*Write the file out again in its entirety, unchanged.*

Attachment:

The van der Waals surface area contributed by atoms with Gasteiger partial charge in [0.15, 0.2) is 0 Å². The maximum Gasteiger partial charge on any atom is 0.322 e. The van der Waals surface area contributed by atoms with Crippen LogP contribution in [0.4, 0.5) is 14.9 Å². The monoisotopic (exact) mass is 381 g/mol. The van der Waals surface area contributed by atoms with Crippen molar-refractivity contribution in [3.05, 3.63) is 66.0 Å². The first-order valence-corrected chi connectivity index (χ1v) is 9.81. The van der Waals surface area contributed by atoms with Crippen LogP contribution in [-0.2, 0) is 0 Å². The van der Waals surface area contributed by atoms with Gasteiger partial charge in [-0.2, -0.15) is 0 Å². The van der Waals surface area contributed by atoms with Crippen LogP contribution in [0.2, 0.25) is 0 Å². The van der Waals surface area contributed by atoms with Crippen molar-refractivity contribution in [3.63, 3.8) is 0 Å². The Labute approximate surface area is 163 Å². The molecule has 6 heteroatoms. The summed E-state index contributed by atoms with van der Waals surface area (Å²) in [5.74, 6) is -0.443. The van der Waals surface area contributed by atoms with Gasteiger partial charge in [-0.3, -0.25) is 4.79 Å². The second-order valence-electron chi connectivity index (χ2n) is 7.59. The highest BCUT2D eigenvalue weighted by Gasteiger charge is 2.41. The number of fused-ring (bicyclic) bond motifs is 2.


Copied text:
The van der Waals surface area contributed by atoms with Gasteiger partial charge in [0.15, 0.2) is 0 Å². The maximum Gasteiger partial charge on any atom is 0.322 e. The van der Waals surface area contributed by atoms with Crippen LogP contribution in [0.4, 0.5) is 14.9 Å². The monoisotopic (exact) mass is 381 g/mol. The van der Waals surface area contributed by atoms with Crippen molar-refractivity contribution in [3.05, 3.63) is 66.0 Å². The first-order valence-corrected chi connectivity index (χ1v) is 9.81. The van der Waals surface area contributed by atoms with Crippen LogP contribution in [-0.2, 0) is 0 Å². The van der Waals surface area contributed by atoms with Gasteiger partial charge in [-0.2, -0.15) is 0 Å². The van der Waals surface area contributed by atoms with Crippen LogP contribution in [0.2, 0.25) is 0 Å². The van der Waals surface area contributed by atoms with Crippen molar-refractivity contribution in [3.63, 3.8) is 0 Å². The Labute approximate surface area is 163 Å². The molecule has 6 heteroatoms. The summed E-state index contributed by atoms with van der Waals surface area (Å²) in [5.74, 6) is -0.443. The van der Waals surface area contributed by atoms with Gasteiger partial charge in [-0.3, -0.25) is 4.79 Å². The second-order valence-electron chi connectivity index (χ2n) is 7.59. The highest BCUT2D eigenvalue weighted by Gasteiger charge is 2.41. The number of fused-ring (bicyclic) bond motifs is 2.